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EIB partners with Kenyan central bank to spur climate action

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Central Bank of Kenya

The European Investment Bank (EIB) and the Central Bank of Kenya (CBK) on Monday launched a new climate finance best practice initiative to strengthen engagement by the country’s financial institutions to finance climate-related investment.

The two institutions said in a joint statement issued in Nairobi, the capital of Kenya, that the partnership will enable commercial banks to mobilize climate finance essential to achieving a net zero economy and strengthening the climate resilience of the Kenyan financial systems.

“The scheme will also help to further increase the impact of climate-related investment by developing the green taxonomy for the financial sector that supports scaling up green investment aligned with the goals of the 2015 Paris Climate Agreement,” the institution said.

The two-year Kenyan technical assistance scheme is the first of its kind to be implemented in East Africa under the EIB’s Greening Financial Systems Program.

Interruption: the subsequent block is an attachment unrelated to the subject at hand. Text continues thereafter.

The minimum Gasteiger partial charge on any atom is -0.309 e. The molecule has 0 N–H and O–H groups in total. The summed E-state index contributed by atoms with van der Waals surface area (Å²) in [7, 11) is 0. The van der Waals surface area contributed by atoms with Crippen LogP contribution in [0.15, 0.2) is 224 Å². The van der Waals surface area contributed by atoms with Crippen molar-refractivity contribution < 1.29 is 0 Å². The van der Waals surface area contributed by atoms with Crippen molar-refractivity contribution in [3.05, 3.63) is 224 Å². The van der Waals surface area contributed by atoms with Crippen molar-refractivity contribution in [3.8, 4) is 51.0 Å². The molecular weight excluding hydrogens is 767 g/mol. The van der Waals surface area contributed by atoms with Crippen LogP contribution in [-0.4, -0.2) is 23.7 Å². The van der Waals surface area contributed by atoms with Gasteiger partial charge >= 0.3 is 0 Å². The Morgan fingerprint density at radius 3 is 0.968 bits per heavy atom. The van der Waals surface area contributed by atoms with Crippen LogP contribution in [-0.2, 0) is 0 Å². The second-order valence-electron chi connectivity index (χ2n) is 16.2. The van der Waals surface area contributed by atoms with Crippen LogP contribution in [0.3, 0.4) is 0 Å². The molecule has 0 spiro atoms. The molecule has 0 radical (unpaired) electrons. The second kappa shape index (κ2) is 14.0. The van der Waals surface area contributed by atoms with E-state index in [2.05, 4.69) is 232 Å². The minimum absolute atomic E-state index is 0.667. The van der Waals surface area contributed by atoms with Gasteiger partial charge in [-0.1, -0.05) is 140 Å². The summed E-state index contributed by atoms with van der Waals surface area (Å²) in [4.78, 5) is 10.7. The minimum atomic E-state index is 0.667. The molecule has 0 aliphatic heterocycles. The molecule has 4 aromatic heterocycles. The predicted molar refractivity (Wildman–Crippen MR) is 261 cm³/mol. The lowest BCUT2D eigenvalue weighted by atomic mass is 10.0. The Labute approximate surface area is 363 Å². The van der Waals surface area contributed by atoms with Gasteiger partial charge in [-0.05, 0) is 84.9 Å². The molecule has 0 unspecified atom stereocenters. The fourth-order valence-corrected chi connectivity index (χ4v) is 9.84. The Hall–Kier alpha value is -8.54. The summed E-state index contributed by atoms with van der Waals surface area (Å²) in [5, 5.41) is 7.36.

The initiative will serve as a model for mobilizing climate finance by tackling barriers that hold back engagement by commercial banks and will enable the Central Bank of Kenya to incorporate climate risk into the Kenyan regulatory framework.

The banks said the greening financial systems program will help Kenyan banks and financial institutions to better embrace climate finance best practices across all activities, catalyze new funding for green projects, and better assess, monitor, and report on climate-related risks.

“The program reflects the urgent need to mobilize climate finance outlined this past week at the COP 28 in Dubai and contributes to global efforts to limit global temperature increase and adapt to the impact of climate change,” the banks said.

Kamau Thugge, the governor of the Central Bank of Kenya, said the apex bank is committed to the greening of the Kenyan financial sector.

Thugge said the CBK issued guidance on climate-related risk management in October 2021 to commercial banks intended to facilitate banks in incorporating climate risk-related considerations in their governance, strategy, risk management, and disclosure frameworks.

“Considerable progress has been made by banks in implementing the guidance, but more remains to be done,” he added.

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